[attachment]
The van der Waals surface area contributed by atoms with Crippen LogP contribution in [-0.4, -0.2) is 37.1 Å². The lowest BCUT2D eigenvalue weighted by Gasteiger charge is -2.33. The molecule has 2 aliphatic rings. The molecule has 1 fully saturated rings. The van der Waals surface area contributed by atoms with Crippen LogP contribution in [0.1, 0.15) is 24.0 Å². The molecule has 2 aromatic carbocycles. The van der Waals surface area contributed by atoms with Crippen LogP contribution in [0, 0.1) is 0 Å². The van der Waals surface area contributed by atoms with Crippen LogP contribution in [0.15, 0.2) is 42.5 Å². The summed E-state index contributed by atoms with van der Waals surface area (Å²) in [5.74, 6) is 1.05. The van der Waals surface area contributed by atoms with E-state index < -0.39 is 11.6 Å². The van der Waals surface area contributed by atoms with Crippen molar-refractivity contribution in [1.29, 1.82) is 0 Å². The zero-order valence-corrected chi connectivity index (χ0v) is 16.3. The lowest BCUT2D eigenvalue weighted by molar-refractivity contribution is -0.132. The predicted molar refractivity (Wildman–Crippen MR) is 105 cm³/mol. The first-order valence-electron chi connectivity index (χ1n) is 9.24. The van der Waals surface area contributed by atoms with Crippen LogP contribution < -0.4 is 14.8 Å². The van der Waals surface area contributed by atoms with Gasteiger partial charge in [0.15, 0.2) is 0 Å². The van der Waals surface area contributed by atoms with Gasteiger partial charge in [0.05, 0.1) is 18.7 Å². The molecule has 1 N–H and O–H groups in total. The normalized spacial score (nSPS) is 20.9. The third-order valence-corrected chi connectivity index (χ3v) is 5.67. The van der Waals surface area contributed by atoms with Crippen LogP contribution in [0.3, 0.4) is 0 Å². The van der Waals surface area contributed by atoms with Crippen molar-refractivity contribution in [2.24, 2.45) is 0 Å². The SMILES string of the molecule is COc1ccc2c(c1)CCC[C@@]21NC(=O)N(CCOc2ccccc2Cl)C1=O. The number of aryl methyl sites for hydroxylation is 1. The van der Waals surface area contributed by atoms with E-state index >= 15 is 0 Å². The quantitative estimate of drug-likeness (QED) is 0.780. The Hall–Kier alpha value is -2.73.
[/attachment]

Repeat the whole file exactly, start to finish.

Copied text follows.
The van der Waals surface area contributed by atoms with Crippen LogP contribution in [-0.4, -0.2) is 37.1 Å². The lowest BCUT2D eigenvalue weighted by Gasteiger charge is -2.33. The molecule has 2 aliphatic rings. The molecule has 1 fully saturated rings. The van der Waals surface area contributed by atoms with Crippen LogP contribution in [0.1, 0.15) is 24.0 Å². The molecule has 2 aromatic carbocycles. The van der Waals surface area contributed by atoms with Crippen LogP contribution in [0, 0.1) is 0 Å². The van der Waals surface area contributed by atoms with Crippen LogP contribution in [0.15, 0.2) is 42.5 Å². The summed E-state index contributed by atoms with van der Waals surface area (Å²) in [5.74, 6) is 1.05. The van der Waals surface area contributed by atoms with E-state index < -0.39 is 11.6 Å². The van der Waals surface area contributed by atoms with Crippen molar-refractivity contribution in [1.29, 1.82) is 0 Å². The zero-order valence-corrected chi connectivity index (χ0v) is 16.3. The lowest BCUT2D eigenvalue weighted by molar-refractivity contribution is -0.132. The predicted molar refractivity (Wildman–Crippen MR) is 105 cm³/mol. The first-order valence-electron chi connectivity index (χ1n) is 9.24. The van der Waals surface area contributed by atoms with Crippen LogP contribution < -0.4 is 14.8 Å². The van der Waals surface area contributed by atoms with Gasteiger partial charge in [0.15, 0.2) is 0 Å². The van der Waals surface area contributed by atoms with Gasteiger partial charge in [0.05, 0.1) is 18.7 Å². The molecule has 1 N–H and O–H groups in total. The normalized spacial score (nSPS) is 20.9. The third-order valence-corrected chi connectivity index (χ3v) is 5.67. The van der Waals surface area contributed by atoms with Crippen LogP contribution in [0.3, 0.4) is 0 Å². The van der Waals surface area contributed by atoms with Crippen molar-refractivity contribution in [2.24, 2.45) is 0 Å². The SMILES string of the molecule is COc1ccc2c(c1)CCC[C@@]21NC(=O)N(CCOc2ccccc2Cl)C1=O. The number of aryl methyl sites for hydroxylation is 1. The van der Waals surface area contributed by atoms with E-state index >= 15 is 0 Å². The quantitative estimate of drug-likeness (QED) is 0.780. The Hall–Kier alpha value is -2.73.